The library closed the Books by Rail branch in 2003 due to a reduced budget. Hillsboro cut their library funding by $350,000 that year. In 2005, the city decided on an alternate plan of buying an existing building and renovating it at a total cost of $13 million, with $1 million of the funds coming from private donations.
The city purchased a two-story, 77,000-square-foot (7,200 m2) office building on Northeast Brookwood Parkway near the Hillsboro Airport for $6.8 million in September 2005. With the opening of the new location in a more central area of Hillsboro, the Tanasbourne location was closed with its inventory moved to the new main library. The new library location opened in May 2007 after the building was renovated, but originally only occupied the first floor. In June 2013, the second floor opened to add 38,000 square feet (3,500 m2) of space and an art gallery to the Main Branch. The Shute Park location was closed in 2013 for renovations, and re-opened in March 2014 with the entrance moved to the west end of the building.
Facilities and services
The Hillsboro Main Library is housed in a two-story, city owned building encompassing 76,000 square feet (7,100 m2). The library’s collection includes more than 200,000 items. Story readings at the main library are given in a variety of languages including Mandarin, Japanese, Bengali, and Spanish. Additionally, the location has books in roughly 50 languages. Part of the second floor houses an art gallery featuring local artists. This library includes a privately owned coffee shop with leased space in the building. There are approximately 300 parking spaces at the site. The Main library also houses the collection of the Hillsboro Independent and The Hillsboro Argus newspapers, dating back to 1887.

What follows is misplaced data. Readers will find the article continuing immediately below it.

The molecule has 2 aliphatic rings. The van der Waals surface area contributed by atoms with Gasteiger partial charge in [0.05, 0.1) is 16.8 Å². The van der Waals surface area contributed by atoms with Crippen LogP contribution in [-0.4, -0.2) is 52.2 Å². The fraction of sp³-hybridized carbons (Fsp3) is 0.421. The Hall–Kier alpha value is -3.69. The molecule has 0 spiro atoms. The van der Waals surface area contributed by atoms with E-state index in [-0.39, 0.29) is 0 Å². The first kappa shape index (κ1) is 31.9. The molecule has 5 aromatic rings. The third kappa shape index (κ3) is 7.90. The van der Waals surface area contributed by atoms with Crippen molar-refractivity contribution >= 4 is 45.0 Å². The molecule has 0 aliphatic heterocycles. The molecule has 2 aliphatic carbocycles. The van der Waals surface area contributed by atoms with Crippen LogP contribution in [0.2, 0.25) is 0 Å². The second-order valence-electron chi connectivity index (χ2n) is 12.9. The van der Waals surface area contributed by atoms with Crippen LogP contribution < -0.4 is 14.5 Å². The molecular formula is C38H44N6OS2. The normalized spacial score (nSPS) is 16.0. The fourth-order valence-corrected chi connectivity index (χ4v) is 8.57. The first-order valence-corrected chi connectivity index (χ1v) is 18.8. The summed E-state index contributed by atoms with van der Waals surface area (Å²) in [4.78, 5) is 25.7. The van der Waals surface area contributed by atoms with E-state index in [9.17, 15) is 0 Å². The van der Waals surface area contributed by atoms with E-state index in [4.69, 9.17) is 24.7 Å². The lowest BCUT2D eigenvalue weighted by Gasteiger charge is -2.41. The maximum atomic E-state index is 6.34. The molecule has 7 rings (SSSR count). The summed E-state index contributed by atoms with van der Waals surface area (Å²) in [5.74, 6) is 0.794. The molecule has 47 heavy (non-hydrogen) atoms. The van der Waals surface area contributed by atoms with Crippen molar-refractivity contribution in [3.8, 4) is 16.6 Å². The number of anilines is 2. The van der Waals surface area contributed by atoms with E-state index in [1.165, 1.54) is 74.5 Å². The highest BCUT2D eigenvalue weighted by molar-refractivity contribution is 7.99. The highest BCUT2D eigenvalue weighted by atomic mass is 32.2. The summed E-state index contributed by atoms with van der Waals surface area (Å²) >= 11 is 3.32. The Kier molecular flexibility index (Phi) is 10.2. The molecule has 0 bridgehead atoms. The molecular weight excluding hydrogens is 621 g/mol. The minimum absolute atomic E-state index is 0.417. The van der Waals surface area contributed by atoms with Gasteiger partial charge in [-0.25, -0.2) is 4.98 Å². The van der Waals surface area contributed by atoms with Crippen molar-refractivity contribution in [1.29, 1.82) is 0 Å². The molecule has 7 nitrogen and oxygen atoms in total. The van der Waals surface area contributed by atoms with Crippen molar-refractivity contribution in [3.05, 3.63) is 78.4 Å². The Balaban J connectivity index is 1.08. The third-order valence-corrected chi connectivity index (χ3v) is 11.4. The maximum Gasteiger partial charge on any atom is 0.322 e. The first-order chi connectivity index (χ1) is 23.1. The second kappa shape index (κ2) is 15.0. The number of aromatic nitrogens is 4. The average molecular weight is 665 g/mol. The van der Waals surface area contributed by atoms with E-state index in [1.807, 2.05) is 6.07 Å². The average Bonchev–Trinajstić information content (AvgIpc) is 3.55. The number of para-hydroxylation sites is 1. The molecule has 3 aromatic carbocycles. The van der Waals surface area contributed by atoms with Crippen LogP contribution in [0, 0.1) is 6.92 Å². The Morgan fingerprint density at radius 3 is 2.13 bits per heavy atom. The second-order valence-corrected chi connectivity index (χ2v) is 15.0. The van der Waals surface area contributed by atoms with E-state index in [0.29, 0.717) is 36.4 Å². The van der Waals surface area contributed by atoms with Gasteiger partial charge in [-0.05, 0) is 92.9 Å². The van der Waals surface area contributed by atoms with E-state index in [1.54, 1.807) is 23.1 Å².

Opened in 1975, the Shute Park Branch is the oldest of the two libraries in the system. The building was designed by Will Martin and cost $760,000 to build. With 15,000 square feet (1,400 m2), it is also the smaller of the two locations. The building is triangular in shape, with the north facing wall all glass. Shute Park houses over 105,000 library articles ranging from books and videos to audio materials and periodicals. It contains 36 seats and 31 computer terminals.
As of 2004, the library system had a service area population of 150,000 residents. That year the Tanasbourne branch served 401,000 people and the Shute Park branch 273,000 people. In 2006, the library system had a rating of 683 from the Hennen's American Public Library Ratings, down from 705 in 2004.
For 2006 to 2007, combined the library has over 286,000 items in its collections and a circulation of over 1.75 million. Revenue for the library totals $5.6 million, with expenditures slightly exceeding that number. Between the two branches there are 55 staff members including librarians. Hillsboro Public Library has 59,275 library card holders, and is part of Washington County Cooperative Library Services. Total visits were 644,000. The library is the third largest in Oregon by population served.